Michael Calvert had a 19 year career in the British Army, managing to be involved with numerous Special Forces operations across the world.
He was commissioned in 1933, and was posted to Hong Kong a year later, witnessing the Japanese Army attacks at Shanghai, and the Rape of Nanking, giving him a clear view of the threat posed by the Japanese.
He was involved in the Norwegian Campaign before joining Captain Peter Fleming in Kent, as part of the XII Corps Observation Unit. He was known for setting demolition charges across Kent, ready for the coming invasion, blew up part of Brighton Pier, learning that sympathetic detonation occurs if booby traps are placed too close together. It is claimed that Bomb Disposal units were recovering his charges for many years after the war from under bridges and suchlike.
Leaving Auxiliary Units he went to Australia, training the first Australian Commandos, along with Spencer Chapman. He then took command of the Bush Warfare school in Burma in 1941, training men for guerilla action in China against the Japanese.
After the Japanese invasion of Burma, his men were sent to the front and he was asked to guard a key bridge, apparently because his commander expected him to disobey the orders of the Civil Government and blow it up! Leaving the bridge intact, he teamed up with Peter Fleming again in an operation to leave false plans where the Japanese could find them.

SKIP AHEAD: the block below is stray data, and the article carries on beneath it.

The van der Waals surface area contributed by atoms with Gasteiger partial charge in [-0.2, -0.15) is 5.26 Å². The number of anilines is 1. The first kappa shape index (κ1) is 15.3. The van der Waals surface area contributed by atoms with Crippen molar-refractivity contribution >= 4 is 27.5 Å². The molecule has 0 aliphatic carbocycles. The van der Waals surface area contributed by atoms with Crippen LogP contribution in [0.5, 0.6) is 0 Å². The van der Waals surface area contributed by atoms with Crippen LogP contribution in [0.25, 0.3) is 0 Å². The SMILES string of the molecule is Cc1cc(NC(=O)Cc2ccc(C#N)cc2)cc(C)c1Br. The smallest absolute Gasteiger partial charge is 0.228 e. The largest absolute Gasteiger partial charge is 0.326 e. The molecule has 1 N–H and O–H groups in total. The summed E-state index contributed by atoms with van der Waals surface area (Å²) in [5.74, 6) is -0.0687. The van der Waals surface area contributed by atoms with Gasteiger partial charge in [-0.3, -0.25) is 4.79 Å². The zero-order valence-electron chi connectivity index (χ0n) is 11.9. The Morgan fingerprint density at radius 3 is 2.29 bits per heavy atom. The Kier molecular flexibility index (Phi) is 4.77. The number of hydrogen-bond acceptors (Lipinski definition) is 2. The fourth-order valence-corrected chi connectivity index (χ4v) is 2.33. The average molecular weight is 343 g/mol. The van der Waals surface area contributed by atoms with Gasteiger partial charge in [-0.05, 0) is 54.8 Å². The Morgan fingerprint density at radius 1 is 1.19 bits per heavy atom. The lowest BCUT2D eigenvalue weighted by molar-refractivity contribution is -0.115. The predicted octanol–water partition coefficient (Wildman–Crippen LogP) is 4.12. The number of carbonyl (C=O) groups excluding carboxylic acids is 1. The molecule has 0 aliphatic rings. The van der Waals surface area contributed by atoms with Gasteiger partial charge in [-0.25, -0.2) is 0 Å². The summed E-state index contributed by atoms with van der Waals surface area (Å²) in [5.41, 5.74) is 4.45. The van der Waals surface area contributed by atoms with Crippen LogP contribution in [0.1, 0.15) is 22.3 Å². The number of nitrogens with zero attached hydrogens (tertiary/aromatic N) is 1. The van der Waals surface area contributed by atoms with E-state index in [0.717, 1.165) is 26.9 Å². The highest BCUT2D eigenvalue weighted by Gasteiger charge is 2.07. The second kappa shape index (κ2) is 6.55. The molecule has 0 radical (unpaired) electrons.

He next met up with Orde Wingate and participated in the Chindit Operations, winning his DSO on the first of these. These were exceptionally demanding operations with very high levels of sickness, but it was an accident that saw Calvert medically evacuated to the UK. Once back in Europe he was appointed to command the Special Air Service Brigade in March 1945, just as the war was ending. He remained in this position until the SAS was disbanded in October 1945.
After a spell in the Allied Military Government in Trieste, Italy, he was appointed to command the Malayan Scouts in 1950, many of whom were men who had served in the wartime SAS. Though raised specifically for the conflict in Malaya, they became 22 SAS, the modern SAS Regular Army Regiment.
In 1952 he was convicted at Court Martial of sexual indecency with four German men aged between 17 and 20. He always denied the charges and despite an appeal where written admissions from three of the men that their evidence was false, and from the fourth that his had been misinterpreted, were submitted, the conviction stood. Afterwards the youngest admitted they had gone to his flat to rob it, indeed they were jailed for 14 days for this crime. Calvert was homosexual, and at the time homosexual acts were illegal in the UK. The concern is that in the climate of the era, the events provided an excuse to remove a homosexual man form the Army.
Deprived of a career that defined his life, he suffered from alcoholism, but turned to military history, writing books and appearing on television as a contributor to the World at War, among others. In 1971 he was appointed as a research fellow at the University of Manchester. He sold his medal in 1997 as he was short of money.
In 1987 he talked to Imperial War Museum about his time in the SAS and at great length about his wartime roles. His time in Auxiliary Units is on Reel 2.
|Unit or location||Role||Posted from||until|
|The Garth, Bilting, Kent||Scout Section Member||1940||1940|
|SAS 1944-1945||SAS combatant||1945||1945|
St John's, Cambridge
Born in 1913 in Rohtah, India to Deputy Commissioner Hubert O Calvert who later settled at Bramble Hill, Seaton, Devon. He is buried in Chilterns Crematorium, Amersham, Buckinghamshire.